I'm usually rather hard-hearted about the fate of companies—hey, it's a dog-eat-dog world out there—but I find myself mournful over the news that Panasonic is retrenching its camera business. They've done such a good job in my opinion, and come out with so many excellent products. One expects and hopes that a company that is fighting to compete and striving for market share will continue fighting and striving. I find myself regretting that its efforts didn't earn more response from the market and greater loyalty from the likes of us. I've owned and liked Panasonic cameras and lenses, from the GF1 to the GX7. I feel like I took the company for granted—all the while knowing it's not a faceless megalith, that there are dedicated individuals there who have worked very hard to create the company's photographic products.
Did you ever wonder if you're a bit "obsessive"? I've sometimes privately accused myself of that. Well, I just finished reading a book about obsessive-compulsive disorder (OCD) on the recommendation of a TOP reader, and I absolutely do not have OCD! Wow. Nothing close, nothing like it. Any "obsessiveness" I might have is in the common, colloquial, everyday sense of the word only.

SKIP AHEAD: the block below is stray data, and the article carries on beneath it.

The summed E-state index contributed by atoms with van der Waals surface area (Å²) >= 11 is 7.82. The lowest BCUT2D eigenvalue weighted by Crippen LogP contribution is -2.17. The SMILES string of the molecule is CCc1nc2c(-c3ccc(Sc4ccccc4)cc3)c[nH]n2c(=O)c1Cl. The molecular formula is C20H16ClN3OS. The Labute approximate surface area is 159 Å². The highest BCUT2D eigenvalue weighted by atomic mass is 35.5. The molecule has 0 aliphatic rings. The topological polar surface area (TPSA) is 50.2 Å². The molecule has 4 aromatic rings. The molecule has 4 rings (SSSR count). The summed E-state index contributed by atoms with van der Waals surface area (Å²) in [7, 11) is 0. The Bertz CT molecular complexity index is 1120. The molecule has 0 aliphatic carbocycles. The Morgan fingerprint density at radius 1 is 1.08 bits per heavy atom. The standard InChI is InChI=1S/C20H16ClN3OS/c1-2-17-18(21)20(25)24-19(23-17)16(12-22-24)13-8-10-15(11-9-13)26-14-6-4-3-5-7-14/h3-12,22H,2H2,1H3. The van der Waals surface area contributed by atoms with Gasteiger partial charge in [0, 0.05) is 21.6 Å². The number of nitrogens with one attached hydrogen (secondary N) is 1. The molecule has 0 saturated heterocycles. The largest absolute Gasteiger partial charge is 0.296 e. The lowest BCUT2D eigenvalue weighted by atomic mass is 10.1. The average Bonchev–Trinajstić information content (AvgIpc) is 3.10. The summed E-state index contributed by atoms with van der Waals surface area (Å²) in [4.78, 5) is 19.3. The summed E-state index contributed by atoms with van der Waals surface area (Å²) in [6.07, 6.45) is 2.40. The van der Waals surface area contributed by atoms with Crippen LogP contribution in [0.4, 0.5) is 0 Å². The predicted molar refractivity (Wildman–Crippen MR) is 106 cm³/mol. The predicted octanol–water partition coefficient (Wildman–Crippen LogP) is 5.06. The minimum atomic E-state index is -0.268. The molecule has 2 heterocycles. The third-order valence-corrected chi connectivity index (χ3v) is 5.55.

The Sony IMX 269 from the GX8
That said, recently I've found myself fixating a bit—no, not in any clinically obsessive way—on the Sony IMX 269 sensor. As far as I can figure out, that's the name of the new 20-MP Micro 4/3 sensor in the Panasonic GX8 and GH5 and the Olympus Pen-F and E-M1 Mark II, although take that with a grain of salt—I'm assuming, and don't know it for a fact. I'm no expert on sensors.
I know we're supposed to fantasize and GAS about larger sensors, not about smaller ones! But man, I am loving the look of the images that come out of those cameras. Twenty-five years ago I liked smaller format (35mm) and faster films (Tri-X and P3200) because I liked a little roughness. Pictures had a little bite and grain, a certain clarity. I see some of the same qualities in images from the IMX 269 sensor. They have that lovely "bite." I even love the quality of the noise, when you can see it. Go to your favorite picture site and plug in one of those cameras and look at the pictures that come up.
Some people love the "look" of larger sensors and I absolutely get that, no reservations. Some people love the colors (and the B&W) possible with the X-Trans sensors. I get that too. But right now I can't stop looking at GX8 and E-M1 Mark II shots. Loverly.
Beautiful sensor, that.
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